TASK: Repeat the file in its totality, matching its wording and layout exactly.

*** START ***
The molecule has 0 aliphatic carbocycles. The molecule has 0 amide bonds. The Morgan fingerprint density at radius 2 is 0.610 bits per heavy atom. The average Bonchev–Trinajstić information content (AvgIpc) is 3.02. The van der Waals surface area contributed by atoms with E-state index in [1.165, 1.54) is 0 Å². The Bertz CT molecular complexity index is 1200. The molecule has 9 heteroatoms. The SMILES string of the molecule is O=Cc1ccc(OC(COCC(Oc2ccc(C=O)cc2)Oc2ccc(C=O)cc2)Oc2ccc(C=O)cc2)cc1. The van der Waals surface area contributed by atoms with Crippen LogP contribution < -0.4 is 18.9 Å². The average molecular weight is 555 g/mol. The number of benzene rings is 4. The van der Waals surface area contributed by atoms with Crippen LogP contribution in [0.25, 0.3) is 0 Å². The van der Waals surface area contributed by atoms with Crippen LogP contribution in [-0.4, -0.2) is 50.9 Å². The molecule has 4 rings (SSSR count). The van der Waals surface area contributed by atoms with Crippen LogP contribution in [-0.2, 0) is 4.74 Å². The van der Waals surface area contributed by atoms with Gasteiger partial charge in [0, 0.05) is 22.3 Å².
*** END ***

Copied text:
The molecule has 0 aliphatic carbocycles. The molecule has 0 amide bonds. The Morgan fingerprint density at radius 2 is 0.610 bits per heavy atom. The average Bonchev–Trinajstić information content (AvgIpc) is 3.02. The van der Waals surface area contributed by atoms with E-state index in [1.165, 1.54) is 0 Å². The Bertz CT molecular complexity index is 1200. The molecule has 9 heteroatoms. The SMILES string of the molecule is O=Cc1ccc(OC(COCC(Oc2ccc(C=O)cc2)Oc2ccc(C=O)cc2)Oc2ccc(C=O)cc2)cc1. The van der Waals surface area contributed by atoms with Crippen LogP contribution < -0.4 is 18.9 Å². The average molecular weight is 555 g/mol. The number of benzene rings is 4. The van der Waals surface area contributed by atoms with Crippen LogP contribution in [0.25, 0.3) is 0 Å². The van der Waals surface area contributed by atoms with Crippen LogP contribution in [-0.4, -0.2) is 50.9 Å². The molecule has 4 rings (SSSR count). The van der Waals surface area contributed by atoms with Crippen LogP contribution in [-0.2, 0) is 4.74 Å². The van der Waals surface area contributed by atoms with Gasteiger partial charge in [0, 0.05) is 22.3 Å².